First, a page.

why does the power go out during a storm

Why does the power go out during a storm? It is so common to see the modern world plunging into darkness as the unrelenting forces of nature collide in a symphony of elemental chaos.

There is no electricity, and we feel both awed and humbled by the raw might of nature.

But why does this keep occurring? 

Why does the electricity go out during a storm? Can you do something to prevent it from happening?

The power goes out during a storm because of lightning strikes, strong winds, snow or ice accumulation, and even overloaded electrical systems. 

Why Does the Power Go Out During a Storm?

power outage during storm

It is usual for electricity to go out during a storm. And as common as it is, the loss of electricity can seriously interrupt people’s lives.

The ability to anticipate and deal with storm-related power disruptions depends on knowing why they occur.

Let’s discuss some potential reasons for an electrical outage during a storm.

Fact: More than 2,000 people have been injured by lightning in Florida during the past 50 years, earning the state the nickname "lightning capital" of the United States. 

Lightning Strikes

During storms, lightning is a common source of power disruptions. Statistics suggest that over 40 million lightning strikes hit the U.S. every year.

Lightning strikes can cause an electrical surge of up to 200,000 amperes in electrical equipment like transformers and power lines.

lightning strikes

Extreme heating, arcing, and short circuits can follow this abrupt rise in electrical current, which can be disastrous for any electrical device.

According to the United States Department of Energy, lightning is responsible for around 34% of all transmission and distribution outages, making it a major component in power disruptions brought on by storms. 

An Important Consideration

Lightning strikes to trees can cause them to split apart or fall on power lines, creating a power outage.

Research published in the Journal of Applied Meteorology and Climatology found that lightning-induced tree failures accounted for around 13% of all weather-related power outages.

Fact: In the United States, 444 people have died as a result of lightning strikes between 2006 and 2021.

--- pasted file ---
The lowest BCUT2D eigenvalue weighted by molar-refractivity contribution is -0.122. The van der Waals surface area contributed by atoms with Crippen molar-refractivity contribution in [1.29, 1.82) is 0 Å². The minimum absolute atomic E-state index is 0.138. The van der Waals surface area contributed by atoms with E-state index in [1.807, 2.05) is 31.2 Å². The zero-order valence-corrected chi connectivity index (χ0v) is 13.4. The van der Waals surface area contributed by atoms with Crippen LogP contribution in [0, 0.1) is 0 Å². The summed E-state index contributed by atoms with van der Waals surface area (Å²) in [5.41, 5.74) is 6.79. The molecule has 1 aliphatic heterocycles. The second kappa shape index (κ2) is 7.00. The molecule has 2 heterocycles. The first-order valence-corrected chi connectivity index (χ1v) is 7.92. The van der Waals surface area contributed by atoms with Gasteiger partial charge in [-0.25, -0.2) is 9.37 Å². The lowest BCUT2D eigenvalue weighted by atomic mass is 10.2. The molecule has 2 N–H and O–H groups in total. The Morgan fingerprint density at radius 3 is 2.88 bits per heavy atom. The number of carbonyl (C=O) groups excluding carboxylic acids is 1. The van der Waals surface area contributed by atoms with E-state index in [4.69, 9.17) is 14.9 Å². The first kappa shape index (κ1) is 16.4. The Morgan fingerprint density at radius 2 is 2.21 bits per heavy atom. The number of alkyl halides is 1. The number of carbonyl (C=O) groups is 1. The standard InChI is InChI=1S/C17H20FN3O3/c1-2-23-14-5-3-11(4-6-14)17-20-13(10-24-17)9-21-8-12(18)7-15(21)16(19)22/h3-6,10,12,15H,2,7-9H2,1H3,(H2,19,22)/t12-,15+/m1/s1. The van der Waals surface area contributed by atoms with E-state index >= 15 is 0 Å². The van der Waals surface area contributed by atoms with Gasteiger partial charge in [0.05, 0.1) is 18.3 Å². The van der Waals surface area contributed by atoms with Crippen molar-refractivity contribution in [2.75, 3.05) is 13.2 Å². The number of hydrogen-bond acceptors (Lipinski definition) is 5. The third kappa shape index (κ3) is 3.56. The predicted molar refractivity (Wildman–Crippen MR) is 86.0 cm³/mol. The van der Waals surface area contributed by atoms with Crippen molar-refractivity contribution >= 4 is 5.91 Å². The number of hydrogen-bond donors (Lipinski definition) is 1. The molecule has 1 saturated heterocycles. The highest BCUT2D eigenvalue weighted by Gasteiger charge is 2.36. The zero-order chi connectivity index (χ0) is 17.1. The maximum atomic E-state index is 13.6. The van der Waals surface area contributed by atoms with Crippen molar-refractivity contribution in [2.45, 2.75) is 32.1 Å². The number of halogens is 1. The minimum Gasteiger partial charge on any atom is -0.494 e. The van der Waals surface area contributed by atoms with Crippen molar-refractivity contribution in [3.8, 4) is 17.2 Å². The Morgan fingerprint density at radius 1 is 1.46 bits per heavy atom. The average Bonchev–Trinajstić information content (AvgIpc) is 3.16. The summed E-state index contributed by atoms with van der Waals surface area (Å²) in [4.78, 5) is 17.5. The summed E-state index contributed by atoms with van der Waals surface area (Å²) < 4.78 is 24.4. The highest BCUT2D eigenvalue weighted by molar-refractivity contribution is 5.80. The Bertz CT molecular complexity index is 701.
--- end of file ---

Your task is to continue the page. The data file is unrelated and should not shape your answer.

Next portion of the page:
Strong Winds

When a storm rolls through, it often knocks out the power because of the high winds.

There were 1,542 power disruptions from 2000-2020 due to strong winds caused by bad weather.

strong winds

Extreme weather accounted for the majority of service disruptions (58%), followed by arctic weather (22%), and then tropical cyclones (15%).

Trees and branches blown by the wind can fall on power lines, causing interruptions in service.

In October 2017, for instance, Hurricane Ophelia made landfall in Ireland, bringing wind speeds higher than 75mph.

The high winds wreaked havoc on electrical lines, with fallen trees and branches accounting for more than 80 percent of all faults.

As a result, about 18,000 homes were left without electricity. 

Flying Debris

flying debris

It is also possible to lose electricity because of flying debris, such as roofing materials or outdoor furniture, striking power wires and other electrical equipment during a storm.

Damage to electrical grids in Florida, Georgia, and Alabama was extensive when flying debris from Hurricane Michael in October 2018 caused winds to reach 170 mph.

Millions of people lost electricity in Florida because of the storm. 

An Important Consideration

In the event of high winds, utility providers frequently take preventative precautions.

To reduce the domino impact of downed power lines, these precautions may include routine tree cutting around transmission towers and poles and the installation of breakaway connectors.

Strong winds during storms, however, continue to pose a problem for grid resilience despite these attempts.

Fact: There was about 78% rise in the average yearly number of weather-related power disruptions during 2011-2021 compared to 2000-2010. 

Heavy Rain and Flooding

heavy rain and flooding

Storms often cause power disruptions due to heavy rain and flooding.

Climate Central found that the number of power outages caused by floods in the United States increased by 67% between 2000 and 2016.

Inundation of electrical substations or other equipment can result in short circuits and interruptions in the power supply when water levels rise.

Consider the widespread flooding that occurred when Hurricane Harvey dumped up to 60 inches of rain on parts of Texas in August 2017.